Settlement would open Incline beaches to Crystal Bay |

Settlement would open Incline beaches to Crystal Bay

Kevin MacMillan

INCLINE VILLAGE, Nev. — As if to beckon the start of the 2013 summer season at Lake Tahoe, beach access is once again at the forefront for Incline Village.

Crystal Bay resident Steven Kroll, who’s in the middle of litigation against the Incline Village General Improvement District regarding First Amendment rights by way of entry to its beaches, has set a deadline of next Friday for the district to agree on a settlement that would expand access to the roughly 427 parcels that lie outside the community’s beach-access boundaries.

According to legal documents obtained recently by the Bonanza, Kroll’s legal team offered the settlement on May 10 after a conference in March with IVGID counsel before David C. Wasick, a settlement judge with the Nevada Supreme Court.

According to a document from Kroll’s appellate attorney, Beau Sterling of Las Vegas-based Sterling Law LLC, the settlement would avoid an appeal of earlier federal and state rulings to the high court, and avoid the potential risk of “opening the beaches to all the world.”

“(The settlement) would unite the Incline Village/Crystal Bay community in both word and deed, and preserve the beach properties for use exclusively by IVGID homeowners, continuing the exclusion of the general public and preventing a feared collapse in their property values as a result,” Sterling wrote.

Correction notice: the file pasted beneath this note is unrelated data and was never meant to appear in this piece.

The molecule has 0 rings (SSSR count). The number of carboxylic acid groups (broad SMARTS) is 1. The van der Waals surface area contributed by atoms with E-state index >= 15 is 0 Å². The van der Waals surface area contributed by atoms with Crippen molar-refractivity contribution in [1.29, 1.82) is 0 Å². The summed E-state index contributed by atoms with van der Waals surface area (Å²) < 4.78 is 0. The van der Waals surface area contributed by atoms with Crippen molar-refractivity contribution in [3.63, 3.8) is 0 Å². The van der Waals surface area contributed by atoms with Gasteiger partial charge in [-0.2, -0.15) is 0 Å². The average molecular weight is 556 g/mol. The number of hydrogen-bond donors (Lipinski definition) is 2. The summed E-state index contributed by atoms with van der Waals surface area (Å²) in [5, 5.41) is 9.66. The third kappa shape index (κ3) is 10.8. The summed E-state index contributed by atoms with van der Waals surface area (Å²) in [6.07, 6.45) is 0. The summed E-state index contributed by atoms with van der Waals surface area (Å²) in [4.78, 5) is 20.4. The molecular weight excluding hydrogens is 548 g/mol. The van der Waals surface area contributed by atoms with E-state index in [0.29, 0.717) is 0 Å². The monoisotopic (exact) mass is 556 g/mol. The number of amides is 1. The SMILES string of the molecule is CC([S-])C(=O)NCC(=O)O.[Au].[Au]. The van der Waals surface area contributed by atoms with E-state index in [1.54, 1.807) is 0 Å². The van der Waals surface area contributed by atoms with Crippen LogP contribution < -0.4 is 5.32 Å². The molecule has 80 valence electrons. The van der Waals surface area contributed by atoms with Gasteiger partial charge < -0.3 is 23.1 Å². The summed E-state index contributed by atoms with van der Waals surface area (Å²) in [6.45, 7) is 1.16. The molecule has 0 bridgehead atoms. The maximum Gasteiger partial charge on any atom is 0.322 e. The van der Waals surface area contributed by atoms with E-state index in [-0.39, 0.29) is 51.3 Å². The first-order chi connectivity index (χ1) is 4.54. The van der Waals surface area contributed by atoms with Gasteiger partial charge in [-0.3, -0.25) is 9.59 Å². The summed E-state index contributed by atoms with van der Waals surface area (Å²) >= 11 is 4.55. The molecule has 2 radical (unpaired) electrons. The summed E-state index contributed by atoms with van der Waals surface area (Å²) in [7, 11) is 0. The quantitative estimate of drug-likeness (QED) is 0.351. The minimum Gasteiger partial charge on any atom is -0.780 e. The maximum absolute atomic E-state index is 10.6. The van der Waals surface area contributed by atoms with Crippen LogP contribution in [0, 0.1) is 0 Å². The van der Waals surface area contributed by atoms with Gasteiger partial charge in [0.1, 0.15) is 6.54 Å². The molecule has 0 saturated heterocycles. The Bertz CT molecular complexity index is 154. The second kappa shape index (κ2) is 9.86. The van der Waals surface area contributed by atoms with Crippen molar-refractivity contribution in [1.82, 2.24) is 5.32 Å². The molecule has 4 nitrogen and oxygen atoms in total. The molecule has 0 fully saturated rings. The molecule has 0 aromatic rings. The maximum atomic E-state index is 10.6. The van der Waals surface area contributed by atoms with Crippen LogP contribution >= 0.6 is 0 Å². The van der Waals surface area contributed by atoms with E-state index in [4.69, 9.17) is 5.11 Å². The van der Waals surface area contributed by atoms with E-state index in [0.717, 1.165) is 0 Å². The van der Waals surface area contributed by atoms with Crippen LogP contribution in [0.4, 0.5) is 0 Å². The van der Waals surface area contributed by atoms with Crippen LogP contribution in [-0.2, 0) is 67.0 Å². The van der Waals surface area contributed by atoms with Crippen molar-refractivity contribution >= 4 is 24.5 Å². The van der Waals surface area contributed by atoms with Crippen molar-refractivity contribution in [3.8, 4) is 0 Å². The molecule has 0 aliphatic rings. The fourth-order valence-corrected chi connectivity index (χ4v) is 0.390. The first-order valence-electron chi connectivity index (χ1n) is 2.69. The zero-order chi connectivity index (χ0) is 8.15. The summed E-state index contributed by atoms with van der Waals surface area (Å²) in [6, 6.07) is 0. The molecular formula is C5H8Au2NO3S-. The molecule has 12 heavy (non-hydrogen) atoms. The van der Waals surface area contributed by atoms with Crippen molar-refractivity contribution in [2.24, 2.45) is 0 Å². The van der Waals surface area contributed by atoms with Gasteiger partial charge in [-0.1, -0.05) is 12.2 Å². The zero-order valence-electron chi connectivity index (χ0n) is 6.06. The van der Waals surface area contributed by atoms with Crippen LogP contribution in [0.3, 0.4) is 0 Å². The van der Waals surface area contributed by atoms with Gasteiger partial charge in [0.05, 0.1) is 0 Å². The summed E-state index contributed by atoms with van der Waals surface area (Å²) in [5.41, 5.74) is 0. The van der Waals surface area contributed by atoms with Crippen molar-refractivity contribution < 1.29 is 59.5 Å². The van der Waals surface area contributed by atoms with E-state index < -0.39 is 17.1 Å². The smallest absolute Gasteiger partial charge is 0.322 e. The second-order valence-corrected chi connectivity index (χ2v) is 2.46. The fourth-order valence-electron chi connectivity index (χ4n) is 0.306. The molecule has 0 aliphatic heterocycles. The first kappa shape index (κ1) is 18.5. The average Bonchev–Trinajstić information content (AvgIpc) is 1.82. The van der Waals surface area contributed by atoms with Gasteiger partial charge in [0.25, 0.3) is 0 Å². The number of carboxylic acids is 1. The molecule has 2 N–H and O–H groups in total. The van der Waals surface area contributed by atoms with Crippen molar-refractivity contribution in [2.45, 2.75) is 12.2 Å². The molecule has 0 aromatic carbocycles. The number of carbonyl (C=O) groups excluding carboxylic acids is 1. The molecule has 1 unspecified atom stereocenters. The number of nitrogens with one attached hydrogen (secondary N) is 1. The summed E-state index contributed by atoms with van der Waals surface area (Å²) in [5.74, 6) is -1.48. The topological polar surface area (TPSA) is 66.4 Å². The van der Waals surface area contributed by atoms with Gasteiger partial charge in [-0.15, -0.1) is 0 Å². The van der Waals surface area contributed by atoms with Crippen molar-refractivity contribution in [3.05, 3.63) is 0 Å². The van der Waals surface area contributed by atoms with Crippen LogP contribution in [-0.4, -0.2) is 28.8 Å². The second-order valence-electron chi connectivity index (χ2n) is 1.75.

According to documents, the March settlement conference was continued to May 30, during which Reno attorney Stephen C. Balkenbush, who represents the district, announced that at a confidential litigation meeting held the day before, IVGID trustees rejected Kroll’s settlement.

Kroll’s legal team initially extended a deadline to settle until June 6, and has since set that back to Friday, June 14.

Kroll originally filed his complaint in April 2008, arguing IVGID’s recreation policies as outlined in Ordinance No. 7 are illegal, and further alleged the 1968 deed restriction included in IVGID’s purchase of four beachfront properties — Incline, Ski, Burnt Cedar and Hermit beaches — violated his constitutional rights.

The late judge Edward C. Reed ruled in IVGID’s favor in 2010 on the federal complaint, while Washoe County District Court Judge Steven Kosach ruled for IVGID in September 2012.

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